The play A Streetcar Named Desire revolves around Blanche DuBois; therefore, the main theme of the drama concerns her directly. In Blanche is seen the tragedy of an individual caught between two worlds-the world of the past and the world of the present-unwilling to let go of the past and unable, because of her character, to come to any sort of terms with the present. The final result is her destruction.
This process began long before her clash with Stanley Kowalski. It started with the death of her young husband, a weak and perverted boy who committed suicide when she taunted him with her disgust at the discovery of his perversion.
In retrospect, she knows that he was the only man she had ever loved, and from this early catastrophe evolves her promiscuity. She is lonely and frightened, and she attempts to fight this condition with sex. Desire fills the emptiness when there is no love and desire blocks the inexorable movement of death, which has already wasted and decayed Blanche’s ancestral home Belle Reve. -Fantasy/Illusion Blanche dwells in illusion; fantasy is her primary means of self-defense, both against outside threats and against her own demons.
But her deceits carry no trace of malice, but rather they come from her weakness and inability to confront the truth head-on. She is a quixotic figure, seeing the world not as it is but as it ought to be. Fantasy has a liberating magic that protects her from the tragedies she has had to endure. Throughout the play, Blanche’s dependence on illusion is contrasted with Stanley’s steadfast realism, and in the end it is Stanley and his worldview that win. To survive, Stella must also resort to a kind of illusion, forcing herself to believe that Blanche’s accusations against Stanley are false so that she can continue living with her husband.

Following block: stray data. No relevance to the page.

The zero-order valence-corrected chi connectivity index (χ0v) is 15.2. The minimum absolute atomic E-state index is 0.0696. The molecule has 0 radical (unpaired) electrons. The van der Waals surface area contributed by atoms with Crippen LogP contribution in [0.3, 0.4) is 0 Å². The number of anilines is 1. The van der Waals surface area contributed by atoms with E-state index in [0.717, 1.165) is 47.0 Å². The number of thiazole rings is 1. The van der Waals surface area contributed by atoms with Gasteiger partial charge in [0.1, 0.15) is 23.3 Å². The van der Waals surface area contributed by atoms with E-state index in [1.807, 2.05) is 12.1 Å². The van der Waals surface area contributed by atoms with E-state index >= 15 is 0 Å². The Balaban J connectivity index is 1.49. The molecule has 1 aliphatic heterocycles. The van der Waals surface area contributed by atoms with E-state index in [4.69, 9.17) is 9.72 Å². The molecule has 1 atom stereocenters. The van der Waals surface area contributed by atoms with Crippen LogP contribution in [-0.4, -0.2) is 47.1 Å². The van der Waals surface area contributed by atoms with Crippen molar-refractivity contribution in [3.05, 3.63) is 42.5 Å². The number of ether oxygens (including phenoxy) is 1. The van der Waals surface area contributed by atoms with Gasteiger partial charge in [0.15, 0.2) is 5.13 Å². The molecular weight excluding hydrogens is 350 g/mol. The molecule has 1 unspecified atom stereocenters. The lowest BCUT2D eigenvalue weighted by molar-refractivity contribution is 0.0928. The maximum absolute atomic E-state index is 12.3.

The Old South and the New South Stella and Blanche come from a world that is rapidly dying. Belle Reve, their family’s ancestral plantation, has been lost, and the two sisters are the last living members of their family and, symbolically, of their old world of cavaliers and cotton fields. Their strain of Old South was not conquered by the march of General Sherman’s army, but by the steady march of time, and as Blanche’s beauty fades with age so too do these vestiges of that civilization gone with the wind. Blanche attempts to stay back in the past but it is impossible, and Stella only survives by mixing her DuBois blood ith the common stock of the Kowalskis; the old South can only live on in a diluted, bastardized form. Death in A Streetcar Named Desire Tennessee Williams uses the theme of death continually in the play ‘A Streetcar Named Desire’ through the use of dramatic imagery and literal references. The characters of Blanche and Mitch are used the most frequently to express Williams’ own obsession with death. Though neither of the characters actually obsesses about death, Blanche’s life has been smothered by the deaths of those she loves and the coming death of Mitch’s mother is an obvious motivation for his actions.